Image 2. Scan of semi-abstract artwork in a sketchbook

While I prep the board for painting, I also need to address the frame. Without the board inside, it’s a bit unstable, so I attach strong metal corner braces. The frame has been either knocked around then repainted several times, or it’s been intentionally “distressed”– it sports multiple nicks, gouges and a couple of chunks are just missing. I carve pieces of wood to match the missing chunks, glue them in, and carefully whittle them down to the frame’s shape. Smaller nicks are treated with fine wood filler and sandpaper.

After many hours spent on prep, the frame is in beautiful shape: ready for primer, then a smooth matte paint. Unfortunately, this is May in Missouri, which means a solid week of rain coupled with temperatures around the 60s. Typically I spread a drop-cloth outdoors and paint frames out there, but there is no dry place to do that–and the humidity is preventing the paint from drying. Eventually I manage an awkward setup involving tape, a back door and sheets, and the frame is finally painted. Next, I apply an untold number of coats of gesso over the masonite board laid out on my living room floor. (I don’t even have pictures of this particularly mind-numbing process). This is then sanded to a smooth matte white finish, meant to emulate a sheet of paper or a primed canvas.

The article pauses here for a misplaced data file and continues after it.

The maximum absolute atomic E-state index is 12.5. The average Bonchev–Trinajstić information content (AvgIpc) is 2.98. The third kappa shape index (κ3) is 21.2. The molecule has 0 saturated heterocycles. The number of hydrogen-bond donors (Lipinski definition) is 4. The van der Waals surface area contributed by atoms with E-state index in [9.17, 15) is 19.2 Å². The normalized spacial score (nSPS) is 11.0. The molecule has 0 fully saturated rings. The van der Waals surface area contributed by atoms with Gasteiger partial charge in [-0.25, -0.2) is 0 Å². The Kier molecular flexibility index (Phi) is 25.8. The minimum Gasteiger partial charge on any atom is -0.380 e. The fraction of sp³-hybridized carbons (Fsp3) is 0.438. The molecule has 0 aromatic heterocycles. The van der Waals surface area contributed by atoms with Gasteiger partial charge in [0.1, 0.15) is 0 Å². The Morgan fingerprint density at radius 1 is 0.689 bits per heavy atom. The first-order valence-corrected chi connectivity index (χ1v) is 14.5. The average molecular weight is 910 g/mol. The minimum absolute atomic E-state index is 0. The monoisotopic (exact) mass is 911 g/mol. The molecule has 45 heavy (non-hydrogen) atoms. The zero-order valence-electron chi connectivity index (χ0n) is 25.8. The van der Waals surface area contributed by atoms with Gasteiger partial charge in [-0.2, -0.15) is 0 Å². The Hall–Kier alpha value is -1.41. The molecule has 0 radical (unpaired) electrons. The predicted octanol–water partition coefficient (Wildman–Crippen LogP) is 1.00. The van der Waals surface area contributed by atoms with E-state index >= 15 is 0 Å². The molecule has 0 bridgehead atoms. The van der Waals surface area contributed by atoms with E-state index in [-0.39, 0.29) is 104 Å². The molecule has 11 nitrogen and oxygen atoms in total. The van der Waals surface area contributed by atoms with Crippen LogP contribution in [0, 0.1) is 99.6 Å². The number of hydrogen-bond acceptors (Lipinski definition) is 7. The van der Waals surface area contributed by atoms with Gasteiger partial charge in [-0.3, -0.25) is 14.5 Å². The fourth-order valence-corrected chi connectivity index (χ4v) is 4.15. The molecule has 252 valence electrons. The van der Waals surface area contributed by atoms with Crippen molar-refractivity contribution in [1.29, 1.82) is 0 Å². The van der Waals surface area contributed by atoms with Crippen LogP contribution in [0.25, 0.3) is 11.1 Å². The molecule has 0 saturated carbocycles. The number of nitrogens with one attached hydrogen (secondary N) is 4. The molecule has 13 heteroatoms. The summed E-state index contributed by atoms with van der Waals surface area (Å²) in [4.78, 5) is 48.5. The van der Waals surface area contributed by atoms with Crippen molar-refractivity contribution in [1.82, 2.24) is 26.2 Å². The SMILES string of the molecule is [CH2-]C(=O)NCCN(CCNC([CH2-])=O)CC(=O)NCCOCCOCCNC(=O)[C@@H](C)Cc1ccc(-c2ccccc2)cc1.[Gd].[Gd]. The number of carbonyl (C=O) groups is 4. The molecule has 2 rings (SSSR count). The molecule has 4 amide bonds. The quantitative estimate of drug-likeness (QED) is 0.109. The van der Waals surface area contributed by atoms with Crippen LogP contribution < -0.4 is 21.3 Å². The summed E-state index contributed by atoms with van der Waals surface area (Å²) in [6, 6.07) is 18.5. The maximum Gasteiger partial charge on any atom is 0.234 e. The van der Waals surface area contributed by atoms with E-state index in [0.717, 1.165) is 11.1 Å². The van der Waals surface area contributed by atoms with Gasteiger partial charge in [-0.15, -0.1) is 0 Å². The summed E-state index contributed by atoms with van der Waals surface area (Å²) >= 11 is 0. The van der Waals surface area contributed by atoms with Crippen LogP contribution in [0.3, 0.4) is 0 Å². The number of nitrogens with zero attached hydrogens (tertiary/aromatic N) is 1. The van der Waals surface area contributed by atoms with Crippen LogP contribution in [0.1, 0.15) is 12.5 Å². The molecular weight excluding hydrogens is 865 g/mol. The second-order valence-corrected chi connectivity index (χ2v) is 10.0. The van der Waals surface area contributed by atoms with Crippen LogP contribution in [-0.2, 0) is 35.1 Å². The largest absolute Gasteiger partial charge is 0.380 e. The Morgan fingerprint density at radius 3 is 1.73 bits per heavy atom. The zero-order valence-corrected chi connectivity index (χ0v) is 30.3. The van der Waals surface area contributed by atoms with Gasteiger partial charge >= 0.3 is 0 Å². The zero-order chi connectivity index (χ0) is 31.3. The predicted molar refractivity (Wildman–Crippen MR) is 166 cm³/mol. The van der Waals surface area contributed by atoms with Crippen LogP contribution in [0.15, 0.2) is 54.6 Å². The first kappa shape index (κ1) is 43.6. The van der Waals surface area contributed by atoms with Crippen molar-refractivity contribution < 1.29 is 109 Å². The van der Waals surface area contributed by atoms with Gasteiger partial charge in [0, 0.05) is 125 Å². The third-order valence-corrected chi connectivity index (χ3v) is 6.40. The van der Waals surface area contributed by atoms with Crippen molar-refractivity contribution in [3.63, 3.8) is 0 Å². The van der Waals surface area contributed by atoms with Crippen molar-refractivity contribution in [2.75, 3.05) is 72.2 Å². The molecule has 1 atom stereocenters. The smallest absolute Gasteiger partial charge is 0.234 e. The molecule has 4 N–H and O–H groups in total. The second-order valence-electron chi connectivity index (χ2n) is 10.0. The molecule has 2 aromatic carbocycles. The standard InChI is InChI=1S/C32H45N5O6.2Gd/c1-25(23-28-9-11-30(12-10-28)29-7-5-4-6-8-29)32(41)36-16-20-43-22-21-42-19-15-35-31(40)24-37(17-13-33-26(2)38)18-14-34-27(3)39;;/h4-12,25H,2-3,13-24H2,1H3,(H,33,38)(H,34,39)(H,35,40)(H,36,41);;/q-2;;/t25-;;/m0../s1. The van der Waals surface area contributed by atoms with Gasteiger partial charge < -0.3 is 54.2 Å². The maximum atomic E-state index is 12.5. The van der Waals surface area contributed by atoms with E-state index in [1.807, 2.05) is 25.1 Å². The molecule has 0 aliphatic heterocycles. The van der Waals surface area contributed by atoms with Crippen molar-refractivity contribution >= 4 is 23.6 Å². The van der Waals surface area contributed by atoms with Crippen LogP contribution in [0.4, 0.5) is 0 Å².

With the board and the frame prepared, I can begin the real fun.

This piece will be unlike any other I’ve made, incorporating oil paint, cut canvas, and oil pastel in one painting. The left side contains a large, organic flowing shape, which I have cut from primed canvas. I affix it to the board with matte medium, taking care to avoid the areas I’ve cut out within this shape.